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Too Little, Too Late?

In an effort to stay out of the cold weather, I busied myself with indoor tasks that have long been ignored. Foremost among them was organizing my home office that long ago became so overwhelmed with clutter that I moved my computer to another room and began new stacks in a temporary workspace. The cold weather and my husband’s not so subtle hints that he would like me to move my flotsam and jetsam back to my office promped my resolve to tackle the mess.

It took two full days to dig through all the paperwork stacked on shelves, stuffed in drawers, filling baskets and boxes and piled in mounds on the floor. While it wasn’t pleasant, it was like a trip down memory lane as I sorted through pieces of my life tossed aside in a rush to get on to the next thing. Old invitations, pictures, receipts, letters, and - oh no! I didn’t. I did. There in the bottom of a gift bag were all of the thank you notes I had written to dear friends and aqauinences alike who had show such kindness on the occasion of my father’s death – 18 months ago! I wrote them but didn’t mail them.

Now what? Is there an expiration on sending thank you notes. Can I send them more than a year late? How do I make up for that gross oversight? The more I thought about it the more I realized I know nothing about thank you note etiquette. For instance, if I express thanks to a someone in person, is a written thank you also required? Does it have to be handwritten? Can it be sent via email? With full likihood this will not be the first of my faux paus, I knew I should find the answers.

An internet search of "thank you notes" found 34 million enteries to guide me. I was astounded and overwhelmed, so I only scanned the first 250 records. Here are my most relevant findings.

All of the experts seem to agree that it is always the right time to send written notes of appreciation. That's bad news for those who were hoping for some kind of exception. Not even verbal thanks supersede the carefully penned note. Apparently, a 50 cent stamp on a thank you card really is worth a 1000 words. But don't think it's that easy. There are some restrictions. I quote, "Never, never, never, send a preprinted thank you card without a personal note.” Handwritten some how implies sincerity.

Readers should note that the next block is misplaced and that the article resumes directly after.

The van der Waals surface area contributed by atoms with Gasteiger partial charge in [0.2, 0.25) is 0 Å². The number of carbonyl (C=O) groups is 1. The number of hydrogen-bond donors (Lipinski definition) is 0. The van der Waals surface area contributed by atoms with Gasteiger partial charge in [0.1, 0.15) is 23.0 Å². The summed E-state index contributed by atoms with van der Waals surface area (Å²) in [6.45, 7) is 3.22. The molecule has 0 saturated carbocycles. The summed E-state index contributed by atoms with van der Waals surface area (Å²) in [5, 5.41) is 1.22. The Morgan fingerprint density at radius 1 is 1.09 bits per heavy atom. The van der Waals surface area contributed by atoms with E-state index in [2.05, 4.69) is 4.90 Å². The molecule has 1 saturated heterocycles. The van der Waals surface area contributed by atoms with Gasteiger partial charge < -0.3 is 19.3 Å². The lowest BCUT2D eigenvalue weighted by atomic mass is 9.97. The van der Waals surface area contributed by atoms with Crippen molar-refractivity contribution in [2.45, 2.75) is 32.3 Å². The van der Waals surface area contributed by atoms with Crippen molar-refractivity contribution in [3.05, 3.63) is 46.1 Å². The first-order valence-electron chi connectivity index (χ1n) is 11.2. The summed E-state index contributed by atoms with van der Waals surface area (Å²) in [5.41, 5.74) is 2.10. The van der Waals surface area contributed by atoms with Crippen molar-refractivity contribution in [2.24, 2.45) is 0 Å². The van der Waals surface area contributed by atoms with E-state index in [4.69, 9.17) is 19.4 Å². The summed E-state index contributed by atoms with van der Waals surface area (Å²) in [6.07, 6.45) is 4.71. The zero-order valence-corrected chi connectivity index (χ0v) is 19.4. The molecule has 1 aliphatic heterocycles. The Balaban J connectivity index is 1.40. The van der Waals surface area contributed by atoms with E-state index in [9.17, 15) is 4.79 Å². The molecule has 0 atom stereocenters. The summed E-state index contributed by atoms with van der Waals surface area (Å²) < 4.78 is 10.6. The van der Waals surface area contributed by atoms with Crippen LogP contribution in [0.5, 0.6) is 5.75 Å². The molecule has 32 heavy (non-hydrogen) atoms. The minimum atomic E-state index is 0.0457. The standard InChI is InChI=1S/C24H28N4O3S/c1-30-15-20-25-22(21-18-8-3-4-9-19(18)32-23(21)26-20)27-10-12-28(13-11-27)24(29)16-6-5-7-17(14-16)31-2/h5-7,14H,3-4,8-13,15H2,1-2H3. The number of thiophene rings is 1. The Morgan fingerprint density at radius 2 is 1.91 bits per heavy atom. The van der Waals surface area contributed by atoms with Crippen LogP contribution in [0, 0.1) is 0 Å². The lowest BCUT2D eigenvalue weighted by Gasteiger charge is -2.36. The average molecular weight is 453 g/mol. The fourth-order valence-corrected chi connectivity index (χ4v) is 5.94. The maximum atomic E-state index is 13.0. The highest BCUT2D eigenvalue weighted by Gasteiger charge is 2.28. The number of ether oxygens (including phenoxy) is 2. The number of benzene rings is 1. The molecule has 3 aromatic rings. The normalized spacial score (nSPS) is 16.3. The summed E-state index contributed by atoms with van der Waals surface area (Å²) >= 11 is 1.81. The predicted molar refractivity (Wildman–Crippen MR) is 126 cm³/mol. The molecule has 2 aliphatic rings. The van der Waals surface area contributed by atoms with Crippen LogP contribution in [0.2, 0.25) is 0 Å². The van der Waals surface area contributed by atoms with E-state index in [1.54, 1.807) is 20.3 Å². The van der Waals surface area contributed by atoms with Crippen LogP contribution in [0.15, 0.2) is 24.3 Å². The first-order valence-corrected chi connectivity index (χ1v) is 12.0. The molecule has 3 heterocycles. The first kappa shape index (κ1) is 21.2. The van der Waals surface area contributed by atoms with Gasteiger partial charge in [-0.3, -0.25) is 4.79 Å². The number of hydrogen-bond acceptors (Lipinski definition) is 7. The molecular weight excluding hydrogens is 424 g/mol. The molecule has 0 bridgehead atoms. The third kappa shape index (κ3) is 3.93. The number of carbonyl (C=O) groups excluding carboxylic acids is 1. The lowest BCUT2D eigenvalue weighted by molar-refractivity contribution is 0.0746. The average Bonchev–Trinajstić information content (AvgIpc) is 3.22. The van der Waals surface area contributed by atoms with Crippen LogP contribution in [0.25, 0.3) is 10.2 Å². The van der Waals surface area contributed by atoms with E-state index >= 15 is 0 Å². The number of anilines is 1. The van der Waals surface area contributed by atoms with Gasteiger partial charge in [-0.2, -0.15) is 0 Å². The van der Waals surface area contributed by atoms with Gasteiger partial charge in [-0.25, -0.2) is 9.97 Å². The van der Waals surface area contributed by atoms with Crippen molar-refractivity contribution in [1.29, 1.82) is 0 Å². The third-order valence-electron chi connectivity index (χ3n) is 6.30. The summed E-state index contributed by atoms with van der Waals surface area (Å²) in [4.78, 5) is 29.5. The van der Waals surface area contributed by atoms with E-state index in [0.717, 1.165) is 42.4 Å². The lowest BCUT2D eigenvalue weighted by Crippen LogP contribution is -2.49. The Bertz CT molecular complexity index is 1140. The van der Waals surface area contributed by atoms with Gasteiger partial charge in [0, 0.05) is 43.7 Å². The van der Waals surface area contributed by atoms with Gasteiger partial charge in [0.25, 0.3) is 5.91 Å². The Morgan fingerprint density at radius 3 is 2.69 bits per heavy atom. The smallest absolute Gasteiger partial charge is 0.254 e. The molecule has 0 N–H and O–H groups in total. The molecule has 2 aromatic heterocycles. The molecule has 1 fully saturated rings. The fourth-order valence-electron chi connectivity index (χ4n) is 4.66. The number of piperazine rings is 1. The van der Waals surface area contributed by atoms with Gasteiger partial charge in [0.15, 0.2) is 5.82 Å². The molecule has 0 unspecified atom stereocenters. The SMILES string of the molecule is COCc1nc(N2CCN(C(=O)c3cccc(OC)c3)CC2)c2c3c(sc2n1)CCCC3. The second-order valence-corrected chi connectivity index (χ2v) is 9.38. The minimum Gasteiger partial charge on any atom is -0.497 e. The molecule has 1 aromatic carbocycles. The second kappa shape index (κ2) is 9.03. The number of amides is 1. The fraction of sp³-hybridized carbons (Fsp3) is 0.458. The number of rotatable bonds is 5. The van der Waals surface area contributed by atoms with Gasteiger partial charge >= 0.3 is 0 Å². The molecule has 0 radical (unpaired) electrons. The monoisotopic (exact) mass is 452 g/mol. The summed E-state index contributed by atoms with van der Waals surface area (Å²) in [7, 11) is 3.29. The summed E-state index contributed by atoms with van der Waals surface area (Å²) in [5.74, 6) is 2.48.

No occasion is exempt, and neither is any person. One expert said, "As soon as a child can manipulate a crayon she can participate in thanking people." So get that kid out of the high chair and get them practicing the alphabet. Just don't tell the other expert who says that proper notes are always written in blue or black ink, not Parrot Pink Crayola.

Finally, I was able find guidance about my late notes. Disagreement arises when it comes to time limits on getting thank you cards mailed. While most agree acts of kindness, birthday gifts, and the like should be acknowledged within days newlyweds can have up to a year. As for funeral thank you notes, there seems to be no firm timeline. Most experts say to send the notes “as soon as you feel up to it.” Indeed, saying goodbye to my dad was a great loss; I’m just not sure I could convince anyone I haven’t been up to it for more than 18 months. So, I am left with the same question. Do I send them or do I not?

Before making my decision I decided to consult one more expert source – the Bible. God’s Word has much to say about offering thanks to God, but I found no instruction on how or when to thank one another. It does however, have a model when one has been generous toward another.

“…Through us your generosity will result in thanksgiving to God. Because of the service by which you have proved yourselves, others will praise God for the obedience that accompanies your confession of the gospel of Christ, and for your generosity in sharing with them and with everyone else. And in their prayers for you their hearts will go out to you, because of the surpassing grace God has given you.” 2 Corinthians 9:13-14

And there I found my answer. We had followed etiquette afterall. Every act of kindness toward us during that difficult time did indeed result in our thanksgiving to God for each person’s generosity. We did praise God together for the precious acts of obedience of love toward us, surely inspired by the faith of our friends. In our prayers of thanks to God, our hearts did go out to them because of God’s grace working in them. And all of that happened without a stamp.

Then I knew what I needed to do. I will mail my belated thanks because we should never miss an opportunity to tell someone that their generosity inspired thanks and praise to God Himself. (Just don’t hold me to a timeline.)


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